Some would say that Aztec imagery is simply an expression of regional pride rather than racial identity. Even non-whites sometimes dress up like “Boston Celtics” or “Minnesota Vikings,” since it is understood these names refer to groups traditionally linked to these regions.

Similarly, San Diego State University (SDSU) has the “Aztecs” as a mascot. But in this case, there is a movement by professors and non-whites to abolish the mascot. When one white student expressed her support for the mascot, she was harassed and threatened by an Amerindian university lecturer. An investigation by the California Department of Justice found that this harassment was racially motivated. This suggests a proprietary interest in Aztecs as an exclusive, racial identity.

Until recently, Mexicans, like Hispanics generally, regarded themselves as at least somewhat European. The idealized, pro-indigenous Mexico conjured by Chicano activists has never existed. After securing its independence from Spain, the new state of Mexico had a hostile relationship with the Comanche tribes that lived in “Aztlán.” Mexico also styled itself as a European-style state, with elaborate uniforms and ceremonies borrowed from Europe.

Mexico is still rocked by controversy over “indigenous people,” who are seen as different from ordinary Mexicans. Mexico’s ruling class is still largely white. Chicano activists who wear feathers are certainly out of step with Mexicans back home, and when they ask for recognition of Mexico’s ancient borders, they are relying on the vision of Spanish pioneers, not Aztecs.

Of course, many who dress up in Aztec garb are probably the descendants of the Spanish and/or of the indigenous tribes oppressed by the Aztecs. Nor did the Aztecs unite pre-Columbian tribes; they fought other peoples for regional dominance. Just a few Spanish conquistadors could defeat the Aztecs because of their alliances with tribes eager to throw off the Aztec yoke.

Yet, on a deeper level, the appeal to the memory of the Aztecs makes sense. As an “imagined community,” a nation or people often redefines its past to create the illusion of eternal existence. The Averni did not unite ancient Gaul, nor did the Cherusci rule in ancient Germania, but this did not stop French nationalists or German nationalists from using Vercingetorix or Arminius as symbols of French or German nationalism. White advocates are no different; the inspiring story of Greek resistance against Persia ignores the less heroic reality that many Greeks fought with the Persians or stayed neutral. Nationalist movements often simplify history to create a founding myth.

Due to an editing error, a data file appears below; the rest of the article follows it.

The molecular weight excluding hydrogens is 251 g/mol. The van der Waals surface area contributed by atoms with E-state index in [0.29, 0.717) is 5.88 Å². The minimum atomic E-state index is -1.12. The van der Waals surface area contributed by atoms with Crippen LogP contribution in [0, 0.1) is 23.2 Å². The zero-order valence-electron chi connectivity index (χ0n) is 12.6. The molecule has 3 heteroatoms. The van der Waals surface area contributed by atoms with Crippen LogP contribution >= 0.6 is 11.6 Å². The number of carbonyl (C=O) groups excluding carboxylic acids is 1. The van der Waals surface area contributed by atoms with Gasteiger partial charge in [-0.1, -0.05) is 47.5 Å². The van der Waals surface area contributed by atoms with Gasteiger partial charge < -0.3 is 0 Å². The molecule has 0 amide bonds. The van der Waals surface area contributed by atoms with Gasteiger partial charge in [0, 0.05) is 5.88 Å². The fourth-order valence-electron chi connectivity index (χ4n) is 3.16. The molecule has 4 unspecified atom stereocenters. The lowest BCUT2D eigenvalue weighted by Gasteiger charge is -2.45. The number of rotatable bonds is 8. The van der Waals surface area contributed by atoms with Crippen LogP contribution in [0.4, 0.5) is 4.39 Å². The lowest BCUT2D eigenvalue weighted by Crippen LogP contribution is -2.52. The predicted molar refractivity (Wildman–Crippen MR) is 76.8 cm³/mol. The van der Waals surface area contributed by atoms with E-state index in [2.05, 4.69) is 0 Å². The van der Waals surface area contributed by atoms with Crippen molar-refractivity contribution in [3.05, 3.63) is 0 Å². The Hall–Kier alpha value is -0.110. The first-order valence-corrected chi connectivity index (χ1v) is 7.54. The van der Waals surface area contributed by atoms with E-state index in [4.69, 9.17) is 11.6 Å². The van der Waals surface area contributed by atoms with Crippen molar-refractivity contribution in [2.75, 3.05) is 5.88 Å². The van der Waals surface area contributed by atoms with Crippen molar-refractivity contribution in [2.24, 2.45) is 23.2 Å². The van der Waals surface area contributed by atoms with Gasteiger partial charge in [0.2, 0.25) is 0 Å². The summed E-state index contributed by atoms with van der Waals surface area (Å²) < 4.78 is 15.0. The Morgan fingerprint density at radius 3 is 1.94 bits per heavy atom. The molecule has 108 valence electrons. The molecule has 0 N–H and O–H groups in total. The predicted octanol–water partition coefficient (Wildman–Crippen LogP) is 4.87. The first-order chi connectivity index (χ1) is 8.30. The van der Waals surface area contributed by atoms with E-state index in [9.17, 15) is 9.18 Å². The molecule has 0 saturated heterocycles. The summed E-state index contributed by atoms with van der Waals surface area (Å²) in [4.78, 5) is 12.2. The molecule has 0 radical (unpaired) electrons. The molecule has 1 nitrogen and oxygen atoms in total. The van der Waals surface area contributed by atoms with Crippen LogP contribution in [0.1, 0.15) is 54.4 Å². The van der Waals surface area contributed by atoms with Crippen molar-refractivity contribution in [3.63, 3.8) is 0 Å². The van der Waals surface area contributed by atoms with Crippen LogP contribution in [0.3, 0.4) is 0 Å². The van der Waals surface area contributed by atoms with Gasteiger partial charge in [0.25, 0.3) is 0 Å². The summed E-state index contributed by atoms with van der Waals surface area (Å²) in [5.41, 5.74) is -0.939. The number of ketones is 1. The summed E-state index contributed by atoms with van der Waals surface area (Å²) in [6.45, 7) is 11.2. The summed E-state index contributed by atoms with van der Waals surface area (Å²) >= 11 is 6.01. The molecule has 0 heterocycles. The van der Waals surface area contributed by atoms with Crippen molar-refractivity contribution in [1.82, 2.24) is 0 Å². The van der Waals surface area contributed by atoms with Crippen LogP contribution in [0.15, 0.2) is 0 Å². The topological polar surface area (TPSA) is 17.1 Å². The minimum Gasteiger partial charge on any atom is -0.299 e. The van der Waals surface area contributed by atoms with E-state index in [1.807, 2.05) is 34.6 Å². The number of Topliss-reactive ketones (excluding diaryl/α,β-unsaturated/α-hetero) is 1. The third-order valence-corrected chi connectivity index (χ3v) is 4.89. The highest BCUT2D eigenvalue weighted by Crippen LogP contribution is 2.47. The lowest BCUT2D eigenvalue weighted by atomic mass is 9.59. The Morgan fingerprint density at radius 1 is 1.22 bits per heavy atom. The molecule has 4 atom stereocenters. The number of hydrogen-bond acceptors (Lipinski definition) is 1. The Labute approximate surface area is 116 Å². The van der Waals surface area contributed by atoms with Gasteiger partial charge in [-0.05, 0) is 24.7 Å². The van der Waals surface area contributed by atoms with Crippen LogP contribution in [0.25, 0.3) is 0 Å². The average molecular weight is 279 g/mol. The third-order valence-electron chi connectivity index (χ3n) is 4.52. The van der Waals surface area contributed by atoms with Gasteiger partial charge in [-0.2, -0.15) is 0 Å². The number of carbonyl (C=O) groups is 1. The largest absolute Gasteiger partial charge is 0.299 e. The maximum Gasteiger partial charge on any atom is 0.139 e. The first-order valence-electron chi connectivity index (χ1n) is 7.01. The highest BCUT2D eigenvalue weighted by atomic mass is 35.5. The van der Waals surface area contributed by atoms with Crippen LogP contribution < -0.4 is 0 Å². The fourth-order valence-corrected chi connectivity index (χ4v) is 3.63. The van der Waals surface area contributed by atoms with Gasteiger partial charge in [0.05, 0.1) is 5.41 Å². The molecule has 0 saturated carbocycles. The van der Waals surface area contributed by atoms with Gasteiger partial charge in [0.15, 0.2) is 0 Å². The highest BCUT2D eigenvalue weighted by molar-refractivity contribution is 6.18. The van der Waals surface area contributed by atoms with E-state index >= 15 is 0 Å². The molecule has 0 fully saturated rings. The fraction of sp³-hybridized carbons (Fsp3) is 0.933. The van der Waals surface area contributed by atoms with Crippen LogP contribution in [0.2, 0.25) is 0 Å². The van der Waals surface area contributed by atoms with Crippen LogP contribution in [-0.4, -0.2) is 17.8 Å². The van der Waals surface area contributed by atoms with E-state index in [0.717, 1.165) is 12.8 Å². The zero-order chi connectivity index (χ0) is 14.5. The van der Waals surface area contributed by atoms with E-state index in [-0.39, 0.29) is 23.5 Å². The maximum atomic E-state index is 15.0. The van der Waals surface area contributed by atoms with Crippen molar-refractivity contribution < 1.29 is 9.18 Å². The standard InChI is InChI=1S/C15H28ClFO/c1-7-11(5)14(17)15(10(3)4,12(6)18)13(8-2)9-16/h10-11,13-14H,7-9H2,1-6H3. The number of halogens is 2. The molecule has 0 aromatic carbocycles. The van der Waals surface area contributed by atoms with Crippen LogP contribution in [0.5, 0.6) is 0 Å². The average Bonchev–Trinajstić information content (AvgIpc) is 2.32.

The real significance is that many Hispanics want to create myths. Until recently, Hispanic groups such as LULAC (the League of United Latin American Citizens) wanted their members to be classified as “white.” Today, an increasing number of Hispanics call themselves American Indians. The economic advantages of redefining themselves in this way are obvious, but the revolutionary potential is more serious. However historically untrue, the idea of an empire-in-waiting ready to re-emerge after the fall of white America is undeniably romantic. Defining all pre-Columbian peoples as somehow “Aztecs” expands this identity’s potential appeal to all Hispanics, not just Mexican-American “Chicanos.”

The Southern Poverty Law Center says any objection to Aztec imagery and “Aztlán” is to subscribe to a “conspiracy theory.” Yet Aztlan has penetrated so far into popular consciousness that it was casually cited in mainstream books such as Max Brooks’s World War Z. It serves as a foundational myth for those who consider themselves the vanguard of a new people.

Aztec imagery is also inherently violent and glorifies revolting practices. It’s especially ominous considering what is already taking place in American streets. During the 2016 campaign, what could be called anti-white riots erupted outside Donald Trump rallies. As immigration becomes ever more divisive, and anti-white animus becomes more mainstream, the bloodthirsty aesthetic of the mural could become more common. Whites should not be surprised if violent imagery and rhetoric turn into violent action. If Hispanic extremists keep calling themselves “Aztecs,” they could start acting like them.